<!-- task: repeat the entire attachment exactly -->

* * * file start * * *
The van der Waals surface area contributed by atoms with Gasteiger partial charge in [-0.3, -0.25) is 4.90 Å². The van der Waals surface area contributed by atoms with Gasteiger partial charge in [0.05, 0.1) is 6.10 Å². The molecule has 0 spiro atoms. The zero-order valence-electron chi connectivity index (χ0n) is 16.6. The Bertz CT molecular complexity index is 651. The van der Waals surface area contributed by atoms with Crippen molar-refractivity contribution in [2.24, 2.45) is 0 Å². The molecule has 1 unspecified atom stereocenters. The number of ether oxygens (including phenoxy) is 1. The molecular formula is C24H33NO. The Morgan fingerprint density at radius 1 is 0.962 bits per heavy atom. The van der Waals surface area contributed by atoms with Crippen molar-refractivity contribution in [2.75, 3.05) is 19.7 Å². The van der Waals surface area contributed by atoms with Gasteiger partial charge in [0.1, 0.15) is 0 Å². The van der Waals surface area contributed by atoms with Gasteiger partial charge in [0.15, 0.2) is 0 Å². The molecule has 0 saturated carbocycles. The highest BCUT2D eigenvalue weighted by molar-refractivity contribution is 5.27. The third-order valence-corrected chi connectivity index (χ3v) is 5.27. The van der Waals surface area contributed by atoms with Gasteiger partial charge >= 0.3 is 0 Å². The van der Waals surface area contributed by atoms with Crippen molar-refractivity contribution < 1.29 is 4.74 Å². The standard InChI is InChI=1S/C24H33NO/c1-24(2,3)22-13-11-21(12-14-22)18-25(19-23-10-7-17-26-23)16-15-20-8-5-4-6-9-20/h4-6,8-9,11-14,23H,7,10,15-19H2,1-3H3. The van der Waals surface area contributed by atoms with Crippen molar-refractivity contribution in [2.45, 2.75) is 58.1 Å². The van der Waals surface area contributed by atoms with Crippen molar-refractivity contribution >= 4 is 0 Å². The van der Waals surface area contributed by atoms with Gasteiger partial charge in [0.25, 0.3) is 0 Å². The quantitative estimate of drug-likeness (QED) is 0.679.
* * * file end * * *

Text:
The van der Waals surface area contributed by atoms with Gasteiger partial charge in [-0.3, -0.25) is 4.90 Å². The van der Waals surface area contributed by atoms with Gasteiger partial charge in [0.05, 0.1) is 6.10 Å². The molecule has 0 spiro atoms. The zero-order valence-electron chi connectivity index (χ0n) is 16.6. The Bertz CT molecular complexity index is 651. The van der Waals surface area contributed by atoms with Crippen molar-refractivity contribution in [2.24, 2.45) is 0 Å². The molecule has 1 unspecified atom stereocenters. The number of ether oxygens (including phenoxy) is 1. The molecular formula is C24H33NO. The Morgan fingerprint density at radius 1 is 0.962 bits per heavy atom. The van der Waals surface area contributed by atoms with Crippen molar-refractivity contribution in [2.75, 3.05) is 19.7 Å². The van der Waals surface area contributed by atoms with Gasteiger partial charge in [0.1, 0.15) is 0 Å². The van der Waals surface area contributed by atoms with Gasteiger partial charge in [0.15, 0.2) is 0 Å². The molecule has 0 saturated carbocycles. The highest BCUT2D eigenvalue weighted by molar-refractivity contribution is 5.27. The third-order valence-corrected chi connectivity index (χ3v) is 5.27. The van der Waals surface area contributed by atoms with Gasteiger partial charge >= 0.3 is 0 Å². The van der Waals surface area contributed by atoms with Crippen molar-refractivity contribution < 1.29 is 4.74 Å². The standard InChI is InChI=1S/C24H33NO/c1-24(2,3)22-13-11-21(12-14-22)18-25(19-23-10-7-17-26-23)16-15-20-8-5-4-6-9-20/h4-6,8-9,11-14,23H,7,10,15-19H2,1-3H3. The van der Waals surface area contributed by atoms with Crippen molar-refractivity contribution in [2.45, 2.75) is 58.1 Å². The van der Waals surface area contributed by atoms with Crippen molar-refractivity contribution >= 4 is 0 Å². The van der Waals surface area contributed by atoms with Gasteiger partial charge in [0.25, 0.3) is 0 Å². The quantitative estimate of drug-likeness (QED) is 0.679.